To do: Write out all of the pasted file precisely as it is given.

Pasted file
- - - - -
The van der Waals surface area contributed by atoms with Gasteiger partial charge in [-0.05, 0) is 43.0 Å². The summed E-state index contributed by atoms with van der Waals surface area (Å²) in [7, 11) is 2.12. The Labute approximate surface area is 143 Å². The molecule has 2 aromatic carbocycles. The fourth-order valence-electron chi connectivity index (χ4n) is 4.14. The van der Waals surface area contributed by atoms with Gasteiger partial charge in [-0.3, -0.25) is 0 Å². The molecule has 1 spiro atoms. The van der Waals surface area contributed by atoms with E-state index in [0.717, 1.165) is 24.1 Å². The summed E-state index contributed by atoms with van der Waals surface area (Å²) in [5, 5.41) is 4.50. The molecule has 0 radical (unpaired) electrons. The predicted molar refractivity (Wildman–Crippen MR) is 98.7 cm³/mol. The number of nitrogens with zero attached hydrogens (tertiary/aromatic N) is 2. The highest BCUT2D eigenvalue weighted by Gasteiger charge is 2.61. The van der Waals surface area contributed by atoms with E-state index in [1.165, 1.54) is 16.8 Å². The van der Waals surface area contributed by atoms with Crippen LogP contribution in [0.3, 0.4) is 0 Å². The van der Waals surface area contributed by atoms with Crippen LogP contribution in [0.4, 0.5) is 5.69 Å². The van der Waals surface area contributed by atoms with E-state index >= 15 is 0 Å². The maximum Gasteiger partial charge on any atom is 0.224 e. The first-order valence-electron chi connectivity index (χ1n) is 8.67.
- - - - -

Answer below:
The van der Waals surface area contributed by atoms with Gasteiger partial charge in [-0.05, 0) is 43.0 Å². The summed E-state index contributed by atoms with van der Waals surface area (Å²) in [7, 11) is 2.12. The Labute approximate surface area is 143 Å². The molecule has 2 aromatic carbocycles. The fourth-order valence-electron chi connectivity index (χ4n) is 4.14. The van der Waals surface area contributed by atoms with Gasteiger partial charge in [-0.3, -0.25) is 0 Å². The molecule has 1 spiro atoms. The van der Waals surface area contributed by atoms with E-state index in [0.717, 1.165) is 24.1 Å². The summed E-state index contributed by atoms with van der Waals surface area (Å²) in [5, 5.41) is 4.50. The molecule has 0 radical (unpaired) electrons. The predicted molar refractivity (Wildman–Crippen MR) is 98.7 cm³/mol. The number of nitrogens with zero attached hydrogens (tertiary/aromatic N) is 2. The highest BCUT2D eigenvalue weighted by Gasteiger charge is 2.61. The van der Waals surface area contributed by atoms with E-state index in [1.165, 1.54) is 16.8 Å². The van der Waals surface area contributed by atoms with Crippen LogP contribution in [0.3, 0.4) is 0 Å². The van der Waals surface area contributed by atoms with Crippen LogP contribution in [0.4, 0.5) is 5.69 Å². The van der Waals surface area contributed by atoms with E-state index >= 15 is 0 Å². The maximum Gasteiger partial charge on any atom is 0.224 e. The first-order valence-electron chi connectivity index (χ1n) is 8.67.